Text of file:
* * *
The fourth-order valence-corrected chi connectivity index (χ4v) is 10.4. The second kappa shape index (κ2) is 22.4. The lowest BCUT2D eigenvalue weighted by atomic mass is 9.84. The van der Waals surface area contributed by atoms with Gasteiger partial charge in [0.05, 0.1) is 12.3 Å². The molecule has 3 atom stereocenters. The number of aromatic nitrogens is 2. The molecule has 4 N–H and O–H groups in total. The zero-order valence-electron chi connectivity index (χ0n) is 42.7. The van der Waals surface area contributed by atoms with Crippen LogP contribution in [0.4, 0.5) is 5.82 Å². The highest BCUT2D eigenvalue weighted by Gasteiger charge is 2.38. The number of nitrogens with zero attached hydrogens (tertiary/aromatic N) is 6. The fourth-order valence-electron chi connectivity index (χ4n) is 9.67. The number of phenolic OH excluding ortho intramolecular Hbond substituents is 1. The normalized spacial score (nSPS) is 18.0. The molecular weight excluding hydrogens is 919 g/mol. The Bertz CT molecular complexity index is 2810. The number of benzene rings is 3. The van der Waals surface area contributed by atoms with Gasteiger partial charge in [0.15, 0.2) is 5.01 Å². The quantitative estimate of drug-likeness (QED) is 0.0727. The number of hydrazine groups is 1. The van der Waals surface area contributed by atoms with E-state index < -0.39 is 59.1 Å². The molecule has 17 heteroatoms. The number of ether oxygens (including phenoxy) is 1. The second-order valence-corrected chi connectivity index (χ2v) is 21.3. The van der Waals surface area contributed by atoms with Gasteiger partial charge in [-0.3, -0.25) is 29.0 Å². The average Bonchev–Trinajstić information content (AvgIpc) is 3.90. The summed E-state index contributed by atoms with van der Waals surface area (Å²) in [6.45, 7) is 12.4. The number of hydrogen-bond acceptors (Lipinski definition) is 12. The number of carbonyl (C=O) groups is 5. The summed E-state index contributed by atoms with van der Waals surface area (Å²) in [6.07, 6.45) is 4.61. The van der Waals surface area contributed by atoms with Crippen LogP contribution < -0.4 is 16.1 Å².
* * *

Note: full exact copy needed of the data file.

The fourth-order valence-corrected chi connectivity index (χ4v) is 10.4. The second kappa shape index (κ2) is 22.4. The lowest BCUT2D eigenvalue weighted by atomic mass is 9.84. The van der Waals surface area contributed by atoms with Gasteiger partial charge in [0.05, 0.1) is 12.3 Å². The molecule has 3 atom stereocenters. The number of aromatic nitrogens is 2. The molecule has 4 N–H and O–H groups in total. The zero-order valence-electron chi connectivity index (χ0n) is 42.7. The van der Waals surface area contributed by atoms with Crippen LogP contribution in [0.4, 0.5) is 5.82 Å². The highest BCUT2D eigenvalue weighted by Gasteiger charge is 2.38. The number of nitrogens with zero attached hydrogens (tertiary/aromatic N) is 6. The fourth-order valence-electron chi connectivity index (χ4n) is 9.67. The number of phenolic OH excluding ortho intramolecular Hbond substituents is 1. The normalized spacial score (nSPS) is 18.0. The molecular weight excluding hydrogens is 919 g/mol. The Bertz CT molecular complexity index is 2810. The number of benzene rings is 3. The van der Waals surface area contributed by atoms with Gasteiger partial charge in [0.15, 0.2) is 5.01 Å². The quantitative estimate of drug-likeness (QED) is 0.0727. The number of hydrazine groups is 1. The van der Waals surface area contributed by atoms with E-state index < -0.39 is 59.1 Å². The molecule has 17 heteroatoms. The number of ether oxygens (including phenoxy) is 1. The second-order valence-corrected chi connectivity index (χ2v) is 21.3. The van der Waals surface area contributed by atoms with Gasteiger partial charge in [-0.3, -0.25) is 29.0 Å². The average Bonchev–Trinajstić information content (AvgIpc) is 3.90. The summed E-state index contributed by atoms with van der Waals surface area (Å²) in [6.45, 7) is 12.4. The number of hydrogen-bond acceptors (Lipinski definition) is 12. The number of carbonyl (C=O) groups is 5. The summed E-state index contributed by atoms with van der Waals surface area (Å²) in [6.07, 6.45) is 4.61. The van der Waals surface area contributed by atoms with Crippen LogP contribution < -0.4 is 16.1 Å².